Brain-Scalp Distance as a function of age, with blue data points representing healthy individuals and red data points indicating Parkinson’s patients.

FIG. 3.

Brain-Scalp Distance as a function of age, with blue data points representing healthy individuals and red data points indicating Parkinson’s patients.

Close modal
FIG. 4.

Maximum E-field values induced in each model as a function of brain-scalp distance.

FIG. 4.

Maximum E-field values induced in each model as a function of brain-scalp distance.

Close modal
FIG. 5.

Volume of brain tissue and grey matter surface stimulated as a function of brain-scalp distance. 5a and 5b show volume stimulated, 5c and 5d show surface stimulated.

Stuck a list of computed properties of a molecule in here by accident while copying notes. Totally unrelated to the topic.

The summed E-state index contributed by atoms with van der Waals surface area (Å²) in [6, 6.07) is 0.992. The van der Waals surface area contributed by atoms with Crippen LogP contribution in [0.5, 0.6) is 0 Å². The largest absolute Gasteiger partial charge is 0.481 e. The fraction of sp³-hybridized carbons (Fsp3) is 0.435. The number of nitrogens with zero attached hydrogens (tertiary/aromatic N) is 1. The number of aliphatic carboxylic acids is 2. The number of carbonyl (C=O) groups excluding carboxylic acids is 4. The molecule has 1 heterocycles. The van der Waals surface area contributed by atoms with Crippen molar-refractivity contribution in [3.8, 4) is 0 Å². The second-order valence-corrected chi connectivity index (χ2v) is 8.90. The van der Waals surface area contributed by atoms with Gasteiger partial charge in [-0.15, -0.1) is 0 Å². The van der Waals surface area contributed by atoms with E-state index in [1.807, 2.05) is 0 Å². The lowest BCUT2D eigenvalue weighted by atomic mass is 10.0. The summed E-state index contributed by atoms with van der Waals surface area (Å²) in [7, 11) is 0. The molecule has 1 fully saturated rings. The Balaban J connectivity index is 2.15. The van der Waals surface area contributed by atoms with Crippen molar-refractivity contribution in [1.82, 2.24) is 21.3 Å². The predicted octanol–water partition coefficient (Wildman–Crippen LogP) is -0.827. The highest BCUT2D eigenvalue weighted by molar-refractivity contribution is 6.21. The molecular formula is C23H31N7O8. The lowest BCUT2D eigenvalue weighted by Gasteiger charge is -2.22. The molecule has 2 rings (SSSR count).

FIG. 5.

Volume of brain tissue and grey matter surface stimulated as a function of brain-scalp distance. 5a and 5b show volume stimulated, 5c and 5d show surface stimulated.

Close modal
FIG. 6.

Specificity with varying brain-scalp distance (a) and Emax (b).

FIG. 6.

Specificity with varying brain-scalp distance (a) and Emax (b).

Close modal